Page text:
This essay responds to I. Glenn Cohen’s articles, Regulating Reproduction and Beyond Best Interests, by asserting that Cohen’s work fails to attain his goal of fundamentally shifting the terrain upon which discussions about exercising control over reproduction takes place. The response offers four interrelated observations about why Cohen’s work is ultimately unconvincing. First, his work is too deeply tied to the notion of procreation as substantially, and perhaps strictly, a matter of rights and autonomy, which ignores the ways in which such a narrow lens continuously fails to capture the complexities of the enterprise of creating new lives, an enterprise that necessarily involves some consideration of consequences for those who already exist and those who will exist. Second, Cohen’s work takes little account of the fact that actively choosing to have children is a moral choice and, as such, it is subject to condemnation, critique and public scrutiny. Third, if we take Cohen at his word that his piece is about shifting the conversation in the policy realm, his work substantially misses the proverbial boat because broad conversations about reproductive regulation will always be conducted with some notion of the consequences that the exercise of reproductive choice has on the lives of those children who issue as a result of such choices. Fourth, and finally, because of the reality of the prior observation, the real task for those who find BIRC untenable is not to convince others that it is unsound—philosophically or otherwise—but to convince them that their notions of best interest are flawed.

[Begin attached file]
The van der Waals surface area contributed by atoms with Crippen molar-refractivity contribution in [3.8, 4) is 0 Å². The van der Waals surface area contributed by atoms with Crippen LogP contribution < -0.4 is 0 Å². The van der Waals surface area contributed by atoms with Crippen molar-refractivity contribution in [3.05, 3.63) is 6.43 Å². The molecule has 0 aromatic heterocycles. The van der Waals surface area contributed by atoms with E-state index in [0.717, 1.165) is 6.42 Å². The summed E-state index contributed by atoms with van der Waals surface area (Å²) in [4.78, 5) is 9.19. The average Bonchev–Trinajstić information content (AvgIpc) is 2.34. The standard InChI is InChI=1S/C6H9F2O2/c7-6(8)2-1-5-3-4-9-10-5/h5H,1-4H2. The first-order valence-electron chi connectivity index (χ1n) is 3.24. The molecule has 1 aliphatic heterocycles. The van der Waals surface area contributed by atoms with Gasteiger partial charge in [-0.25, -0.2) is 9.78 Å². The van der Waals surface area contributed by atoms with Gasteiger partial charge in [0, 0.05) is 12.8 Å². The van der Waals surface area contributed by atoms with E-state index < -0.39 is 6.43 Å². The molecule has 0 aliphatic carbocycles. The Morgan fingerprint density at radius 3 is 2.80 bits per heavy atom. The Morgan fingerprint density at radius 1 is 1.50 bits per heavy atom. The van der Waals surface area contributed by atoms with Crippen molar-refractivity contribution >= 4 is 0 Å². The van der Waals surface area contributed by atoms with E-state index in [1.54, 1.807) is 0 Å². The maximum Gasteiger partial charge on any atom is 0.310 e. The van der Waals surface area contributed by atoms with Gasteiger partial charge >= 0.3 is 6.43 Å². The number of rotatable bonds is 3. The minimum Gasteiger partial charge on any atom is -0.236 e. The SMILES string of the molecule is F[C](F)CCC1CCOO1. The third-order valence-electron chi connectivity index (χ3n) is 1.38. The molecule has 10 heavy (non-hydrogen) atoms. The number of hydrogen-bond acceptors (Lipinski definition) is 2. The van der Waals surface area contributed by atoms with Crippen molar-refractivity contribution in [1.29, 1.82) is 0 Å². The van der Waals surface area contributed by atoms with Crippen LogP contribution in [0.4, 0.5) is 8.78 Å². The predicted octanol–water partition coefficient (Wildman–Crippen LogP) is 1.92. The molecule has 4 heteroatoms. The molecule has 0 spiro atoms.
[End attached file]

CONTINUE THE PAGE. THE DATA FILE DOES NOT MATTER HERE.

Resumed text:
DAN’S [F]LAW: STATUTORY FAILURE TO ENFORCE ETHICAL BEHAVIOR IN CLINICAL DRUG TRIALS Noah Lewellen* I. INTRODUCTION Paul, a sophomore at the University of Minnesota, bursts into a lecture hall, loudly claims to see monsters sitting in the seats, and offers his services in slaying them. The police are called, and Paul is restrained and delivered […]
Case Comment: Bhogaita v. Altamonte
EVERY DOG CAN HAVE HIS DAY IN COURT: THE USE OF ANIMALS AS DEMONSTRATIVE EXHIBITS Kyle R. Kroll, Volume 100, Online Managing Editor In Bhogaita v. Altamonte, the Eleventh Circuit recently decided whether to allow a dog in the courtroom as a demonstrative exhibit. Although the case presented many serious issues regarding the Fair Housing […]
Revisiting Water Bankruptcy
REVISITING WATER BANKRUPTCY IN CALIFORNIA’S FOURTH YEAR OF DROUGHT Olivia Moe, Volume 100, Managing Editor This spring, as “extreme” to “exceptional” drought stretched across most of California—indicating that a four-year streak of drought was not about to resolve itself—Governor Jerry Brown issued an unprecedented order to reduce potable urban water usage by twenty-five percent. In […]